[2 Timothy 1:6]
Yes, here we have a direct attestation of what Apostolic Succession is according to Catholic Tradition. The transmission of sacramental graces.
"if what you meant was an apostolic power"
Bait and switch. Here you are basically claiming (if you were consistent as you are not) that the Apostolic authority is only the sacramental powers (or externally miraculous powers, but those are in fact usually not giving along the sacramental succession, but by God as He pleases to give them for special occasions - which do not end with the apostles).
- 15:50 "He wants Timothy to pass this on to those who can teach it"
Because II Tim 2:2 is about Tradition, not per se about Succession, confer II Tim 1:6 which is directly about Succession, not about Tradition.
Bishops are supposed to hand on BOTH. To exactly when? Well, you have so far not yet given my favourite passage ...
"and not his special apostolic authority"
If you mean the one to initiate the Depositum Fidei, Catholicism agrees. The successors only hand it on.
But you are hiding what kind of authority you think of by just using the phrase, which has more than one facet and not telling us which you find unfitting to this "passage."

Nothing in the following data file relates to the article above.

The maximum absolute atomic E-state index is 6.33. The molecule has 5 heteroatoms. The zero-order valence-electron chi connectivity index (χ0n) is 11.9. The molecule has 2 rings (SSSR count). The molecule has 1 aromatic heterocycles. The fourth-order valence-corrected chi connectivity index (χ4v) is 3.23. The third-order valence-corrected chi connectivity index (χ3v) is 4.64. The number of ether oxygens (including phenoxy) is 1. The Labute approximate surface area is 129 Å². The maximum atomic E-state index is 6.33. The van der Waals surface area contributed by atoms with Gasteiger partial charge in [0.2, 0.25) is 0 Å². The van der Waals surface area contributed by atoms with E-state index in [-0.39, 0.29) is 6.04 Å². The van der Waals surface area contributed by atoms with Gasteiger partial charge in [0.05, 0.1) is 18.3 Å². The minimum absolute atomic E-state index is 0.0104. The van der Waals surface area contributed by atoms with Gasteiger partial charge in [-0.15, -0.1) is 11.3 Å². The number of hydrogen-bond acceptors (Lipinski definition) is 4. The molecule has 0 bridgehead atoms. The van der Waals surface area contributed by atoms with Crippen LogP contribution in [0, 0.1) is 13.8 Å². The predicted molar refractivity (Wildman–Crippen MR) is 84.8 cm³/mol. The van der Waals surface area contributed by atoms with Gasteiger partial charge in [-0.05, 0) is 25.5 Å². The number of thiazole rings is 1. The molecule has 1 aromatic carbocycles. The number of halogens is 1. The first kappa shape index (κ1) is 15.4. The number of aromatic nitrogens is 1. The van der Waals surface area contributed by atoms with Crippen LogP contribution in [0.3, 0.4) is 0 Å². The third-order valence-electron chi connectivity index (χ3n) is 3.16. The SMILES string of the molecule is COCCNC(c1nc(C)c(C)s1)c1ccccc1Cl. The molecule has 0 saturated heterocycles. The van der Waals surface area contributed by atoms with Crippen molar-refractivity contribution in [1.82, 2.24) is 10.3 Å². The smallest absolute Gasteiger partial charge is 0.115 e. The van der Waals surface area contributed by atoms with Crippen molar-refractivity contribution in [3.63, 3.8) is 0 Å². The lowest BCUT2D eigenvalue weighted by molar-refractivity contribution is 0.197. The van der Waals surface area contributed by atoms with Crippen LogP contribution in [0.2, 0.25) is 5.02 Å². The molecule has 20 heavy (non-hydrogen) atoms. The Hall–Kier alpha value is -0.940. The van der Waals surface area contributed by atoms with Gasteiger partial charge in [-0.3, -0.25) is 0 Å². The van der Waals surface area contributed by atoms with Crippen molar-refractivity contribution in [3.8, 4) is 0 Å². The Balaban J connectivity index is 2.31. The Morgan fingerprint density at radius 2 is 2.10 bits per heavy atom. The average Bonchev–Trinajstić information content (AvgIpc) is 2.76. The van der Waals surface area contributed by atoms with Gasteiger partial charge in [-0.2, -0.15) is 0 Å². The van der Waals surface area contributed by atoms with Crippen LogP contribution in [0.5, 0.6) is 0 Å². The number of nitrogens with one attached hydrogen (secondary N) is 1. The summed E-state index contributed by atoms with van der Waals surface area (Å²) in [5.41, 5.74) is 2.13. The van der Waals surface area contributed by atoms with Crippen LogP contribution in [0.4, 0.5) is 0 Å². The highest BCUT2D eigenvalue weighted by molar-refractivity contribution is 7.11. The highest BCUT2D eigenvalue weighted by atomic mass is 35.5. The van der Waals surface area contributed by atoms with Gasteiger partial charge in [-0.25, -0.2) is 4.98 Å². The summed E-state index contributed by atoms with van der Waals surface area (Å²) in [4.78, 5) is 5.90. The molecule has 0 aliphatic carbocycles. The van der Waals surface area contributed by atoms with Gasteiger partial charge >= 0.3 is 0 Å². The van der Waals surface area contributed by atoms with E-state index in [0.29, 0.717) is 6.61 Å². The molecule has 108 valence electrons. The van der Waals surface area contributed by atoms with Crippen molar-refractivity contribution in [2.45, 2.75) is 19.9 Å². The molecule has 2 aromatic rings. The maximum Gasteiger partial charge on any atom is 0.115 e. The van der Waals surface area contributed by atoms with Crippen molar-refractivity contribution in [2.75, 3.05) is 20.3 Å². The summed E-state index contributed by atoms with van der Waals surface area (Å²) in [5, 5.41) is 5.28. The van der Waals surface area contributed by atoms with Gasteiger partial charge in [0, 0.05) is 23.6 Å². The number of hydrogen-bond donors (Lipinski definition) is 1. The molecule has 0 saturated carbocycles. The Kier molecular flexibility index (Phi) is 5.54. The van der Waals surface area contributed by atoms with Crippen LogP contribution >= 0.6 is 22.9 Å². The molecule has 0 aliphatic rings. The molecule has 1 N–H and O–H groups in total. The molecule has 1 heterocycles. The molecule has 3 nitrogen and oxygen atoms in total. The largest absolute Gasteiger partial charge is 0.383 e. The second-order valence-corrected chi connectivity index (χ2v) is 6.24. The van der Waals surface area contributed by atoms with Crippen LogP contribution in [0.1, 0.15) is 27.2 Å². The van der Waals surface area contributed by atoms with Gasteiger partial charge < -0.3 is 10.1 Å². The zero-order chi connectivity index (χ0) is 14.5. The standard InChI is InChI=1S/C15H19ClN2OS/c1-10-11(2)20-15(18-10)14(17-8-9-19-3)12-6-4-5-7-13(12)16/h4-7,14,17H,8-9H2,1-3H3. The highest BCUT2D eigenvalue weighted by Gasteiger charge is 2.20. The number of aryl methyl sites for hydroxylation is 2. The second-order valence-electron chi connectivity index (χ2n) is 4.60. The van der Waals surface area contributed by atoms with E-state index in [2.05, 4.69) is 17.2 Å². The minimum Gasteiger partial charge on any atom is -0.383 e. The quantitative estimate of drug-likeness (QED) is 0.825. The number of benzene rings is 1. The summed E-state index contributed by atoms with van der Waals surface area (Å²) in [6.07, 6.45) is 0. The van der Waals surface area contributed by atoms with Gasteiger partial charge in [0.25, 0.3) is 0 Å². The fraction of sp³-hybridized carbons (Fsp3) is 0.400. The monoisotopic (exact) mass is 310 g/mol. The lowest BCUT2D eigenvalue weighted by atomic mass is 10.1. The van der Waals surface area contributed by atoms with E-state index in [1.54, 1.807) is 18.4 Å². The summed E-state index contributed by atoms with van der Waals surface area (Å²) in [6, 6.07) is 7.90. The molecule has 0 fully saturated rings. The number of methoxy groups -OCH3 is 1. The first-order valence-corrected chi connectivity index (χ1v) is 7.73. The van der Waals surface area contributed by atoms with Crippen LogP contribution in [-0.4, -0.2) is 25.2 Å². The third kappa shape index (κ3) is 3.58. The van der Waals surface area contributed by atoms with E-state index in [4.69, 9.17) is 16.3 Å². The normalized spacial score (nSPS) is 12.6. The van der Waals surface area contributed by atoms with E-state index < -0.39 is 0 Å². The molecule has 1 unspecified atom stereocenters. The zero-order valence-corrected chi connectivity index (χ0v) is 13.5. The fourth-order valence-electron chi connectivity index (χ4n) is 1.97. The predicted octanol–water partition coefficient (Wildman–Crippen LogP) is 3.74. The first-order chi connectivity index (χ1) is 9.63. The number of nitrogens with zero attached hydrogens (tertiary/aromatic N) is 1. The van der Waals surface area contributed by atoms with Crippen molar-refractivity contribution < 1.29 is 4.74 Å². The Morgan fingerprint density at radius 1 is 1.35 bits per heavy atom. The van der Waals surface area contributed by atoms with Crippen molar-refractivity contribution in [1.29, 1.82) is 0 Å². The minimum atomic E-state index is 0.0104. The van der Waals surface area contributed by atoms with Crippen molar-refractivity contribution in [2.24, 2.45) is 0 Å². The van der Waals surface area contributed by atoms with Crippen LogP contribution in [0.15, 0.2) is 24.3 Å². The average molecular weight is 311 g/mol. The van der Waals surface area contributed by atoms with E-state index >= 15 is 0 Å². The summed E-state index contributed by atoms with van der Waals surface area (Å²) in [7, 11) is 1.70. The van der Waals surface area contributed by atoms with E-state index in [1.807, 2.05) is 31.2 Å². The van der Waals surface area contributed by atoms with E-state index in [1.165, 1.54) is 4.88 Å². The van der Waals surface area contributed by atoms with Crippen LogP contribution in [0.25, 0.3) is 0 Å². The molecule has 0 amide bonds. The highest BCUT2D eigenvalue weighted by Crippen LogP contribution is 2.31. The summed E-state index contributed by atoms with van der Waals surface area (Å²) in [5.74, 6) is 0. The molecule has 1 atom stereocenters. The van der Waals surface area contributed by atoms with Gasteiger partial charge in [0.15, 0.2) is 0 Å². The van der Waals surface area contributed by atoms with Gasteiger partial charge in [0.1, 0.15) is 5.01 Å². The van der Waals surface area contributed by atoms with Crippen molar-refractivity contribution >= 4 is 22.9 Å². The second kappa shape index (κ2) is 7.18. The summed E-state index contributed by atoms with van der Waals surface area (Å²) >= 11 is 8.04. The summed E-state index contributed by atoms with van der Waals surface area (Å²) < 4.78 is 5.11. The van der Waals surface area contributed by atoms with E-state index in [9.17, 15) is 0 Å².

As well as discussing it in artificial and arbitrary separation from previous chapter. Verse 6, you know, which specifically is about the graces given by ordination and episcopal consecration.
16:20 (underlined I Tim 4:6-11) "far less ambiguous"
OK, but this shows St Paul precisely handing down his teaching authority to St Timothy in the first epistle, like in the second epistle St Timothy is supposed to hand it down to others again.
You are precisely proving what you set out to disprove. Thank you very much.
I am not laughing at your inconsistency, I am too tired for that, but others perhaps will!
Especially, in verse 11 it is not just a question of teaching, but of actually commanding. Well ... what were you saying again about Catholic bishops having no power to command what we shall believe?
II Tim 1:13-14
But St Paul is requiring the teaching to follow an oral norm.
You are exactly proving there is a ministerially oral context for the Biblical text, to a real believer.